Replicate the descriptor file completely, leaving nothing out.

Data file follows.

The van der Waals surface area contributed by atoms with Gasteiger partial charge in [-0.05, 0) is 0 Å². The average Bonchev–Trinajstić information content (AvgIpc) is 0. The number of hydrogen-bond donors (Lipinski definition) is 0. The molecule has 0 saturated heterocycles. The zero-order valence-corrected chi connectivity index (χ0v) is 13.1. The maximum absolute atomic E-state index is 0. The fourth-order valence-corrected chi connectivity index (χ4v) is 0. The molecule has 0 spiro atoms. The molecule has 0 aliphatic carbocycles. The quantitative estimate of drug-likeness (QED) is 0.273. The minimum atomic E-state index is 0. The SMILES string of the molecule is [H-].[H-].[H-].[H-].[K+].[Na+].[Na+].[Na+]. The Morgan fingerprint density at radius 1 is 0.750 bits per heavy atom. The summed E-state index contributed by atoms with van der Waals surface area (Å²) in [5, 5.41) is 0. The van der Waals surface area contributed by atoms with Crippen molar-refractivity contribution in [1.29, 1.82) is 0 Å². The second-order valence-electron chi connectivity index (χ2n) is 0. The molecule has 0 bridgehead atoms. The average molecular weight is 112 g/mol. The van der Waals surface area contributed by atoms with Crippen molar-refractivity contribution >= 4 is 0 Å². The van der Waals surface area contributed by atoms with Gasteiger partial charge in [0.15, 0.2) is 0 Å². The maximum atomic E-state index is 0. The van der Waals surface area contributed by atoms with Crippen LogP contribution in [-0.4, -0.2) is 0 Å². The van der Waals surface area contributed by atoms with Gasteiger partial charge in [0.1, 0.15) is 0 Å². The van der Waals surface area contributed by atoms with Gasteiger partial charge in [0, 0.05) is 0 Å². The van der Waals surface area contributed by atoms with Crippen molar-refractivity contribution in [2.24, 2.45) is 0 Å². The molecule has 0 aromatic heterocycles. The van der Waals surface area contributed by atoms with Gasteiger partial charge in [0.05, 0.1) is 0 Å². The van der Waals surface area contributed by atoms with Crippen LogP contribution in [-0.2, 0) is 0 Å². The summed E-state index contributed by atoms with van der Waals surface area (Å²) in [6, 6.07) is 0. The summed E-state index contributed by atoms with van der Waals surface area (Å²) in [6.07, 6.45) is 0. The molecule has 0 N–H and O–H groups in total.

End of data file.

The van der Waals surface area contributed by atoms with Gasteiger partial charge in [-0.05, 0) is 0 Å². The average Bonchev–Trinajstić information content (AvgIpc) is 0. The number of hydrogen-bond donors (Lipinski definition) is 0. The molecule has 0 saturated heterocycles. The zero-order valence-corrected chi connectivity index (χ0v) is 13.1. The maximum absolute atomic E-state index is 0. The fourth-order valence-corrected chi connectivity index (χ4v) is 0. The molecule has 0 spiro atoms. The molecule has 0 aliphatic carbocycles. The quantitative estimate of drug-likeness (QED) is 0.273. The minimum atomic E-state index is 0. The SMILES string of the molecule is [H-].[H-].[H-].[H-].[K+].[Na+].[Na+].[Na+]. The Morgan fingerprint density at radius 1 is 0.750 bits per heavy atom. The summed E-state index contributed by atoms with van der Waals surface area (Å²) in [5, 5.41) is 0. The van der Waals surface area contributed by atoms with Crippen molar-refractivity contribution in [1.29, 1.82) is 0 Å². The second-order valence-electron chi connectivity index (χ2n) is 0. The molecule has 0 bridgehead atoms. The average molecular weight is 112 g/mol. The van der Waals surface area contributed by atoms with Crippen molar-refractivity contribution >= 4 is 0 Å². The van der Waals surface area contributed by atoms with Gasteiger partial charge in [0.15, 0.2) is 0 Å². The maximum atomic E-state index is 0. The van der Waals surface area contributed by atoms with Crippen LogP contribution in [-0.4, -0.2) is 0 Å². The van der Waals surface area contributed by atoms with Gasteiger partial charge in [0.1, 0.15) is 0 Å². The van der Waals surface area contributed by atoms with Gasteiger partial charge in [0, 0.05) is 0 Å². The van der Waals surface area contributed by atoms with Crippen molar-refractivity contribution in [2.24, 2.45) is 0 Å². The molecule has 0 aromatic heterocycles. The van der Waals surface area contributed by atoms with Gasteiger partial charge in [0.05, 0.1) is 0 Å². The van der Waals surface area contributed by atoms with Crippen LogP contribution in [-0.2, 0) is 0 Å². The summed E-state index contributed by atoms with van der Waals surface area (Å²) in [6, 6.07) is 0. The summed E-state index contributed by atoms with van der Waals surface area (Å²) in [6.07, 6.45) is 0. The molecule has 0 N–H and O–H groups in total.